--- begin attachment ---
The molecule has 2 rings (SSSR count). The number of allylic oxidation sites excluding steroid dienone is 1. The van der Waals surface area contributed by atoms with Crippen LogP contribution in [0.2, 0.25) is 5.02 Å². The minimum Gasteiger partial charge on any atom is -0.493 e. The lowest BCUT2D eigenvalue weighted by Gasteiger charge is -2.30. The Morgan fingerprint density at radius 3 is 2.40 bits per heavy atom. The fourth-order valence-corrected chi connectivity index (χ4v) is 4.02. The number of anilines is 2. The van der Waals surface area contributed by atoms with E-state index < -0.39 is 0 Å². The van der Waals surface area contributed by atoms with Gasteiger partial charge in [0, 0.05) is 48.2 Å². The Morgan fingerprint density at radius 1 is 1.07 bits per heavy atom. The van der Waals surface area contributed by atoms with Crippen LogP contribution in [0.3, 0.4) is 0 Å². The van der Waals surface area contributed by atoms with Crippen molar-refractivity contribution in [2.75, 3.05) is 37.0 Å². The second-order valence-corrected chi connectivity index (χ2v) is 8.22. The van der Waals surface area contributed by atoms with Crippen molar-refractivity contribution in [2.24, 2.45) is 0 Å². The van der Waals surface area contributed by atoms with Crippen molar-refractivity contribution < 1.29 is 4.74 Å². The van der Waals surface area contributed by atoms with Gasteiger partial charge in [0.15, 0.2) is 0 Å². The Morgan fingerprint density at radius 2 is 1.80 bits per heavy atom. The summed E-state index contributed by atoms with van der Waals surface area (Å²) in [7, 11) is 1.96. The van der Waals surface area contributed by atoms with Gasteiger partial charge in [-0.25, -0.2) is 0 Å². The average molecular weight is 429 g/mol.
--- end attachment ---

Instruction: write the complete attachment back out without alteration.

The molecule has 2 rings (SSSR count). The number of allylic oxidation sites excluding steroid dienone is 1. The van der Waals surface area contributed by atoms with Crippen LogP contribution in [0.2, 0.25) is 5.02 Å². The minimum Gasteiger partial charge on any atom is -0.493 e. The lowest BCUT2D eigenvalue weighted by Gasteiger charge is -2.30. The Morgan fingerprint density at radius 3 is 2.40 bits per heavy atom. The fourth-order valence-corrected chi connectivity index (χ4v) is 4.02. The number of anilines is 2. The van der Waals surface area contributed by atoms with E-state index < -0.39 is 0 Å². The van der Waals surface area contributed by atoms with Gasteiger partial charge in [0, 0.05) is 48.2 Å². The Morgan fingerprint density at radius 1 is 1.07 bits per heavy atom. The van der Waals surface area contributed by atoms with Crippen LogP contribution in [0.3, 0.4) is 0 Å². The van der Waals surface area contributed by atoms with Crippen molar-refractivity contribution in [2.75, 3.05) is 37.0 Å². The second-order valence-corrected chi connectivity index (χ2v) is 8.22. The van der Waals surface area contributed by atoms with Crippen molar-refractivity contribution in [2.24, 2.45) is 0 Å². The van der Waals surface area contributed by atoms with Crippen molar-refractivity contribution < 1.29 is 4.74 Å². The van der Waals surface area contributed by atoms with Gasteiger partial charge in [0.15, 0.2) is 0 Å². The Morgan fingerprint density at radius 2 is 1.80 bits per heavy atom. The summed E-state index contributed by atoms with van der Waals surface area (Å²) in [7, 11) is 1.96. The van der Waals surface area contributed by atoms with Gasteiger partial charge in [-0.25, -0.2) is 0 Å². The average molecular weight is 429 g/mol.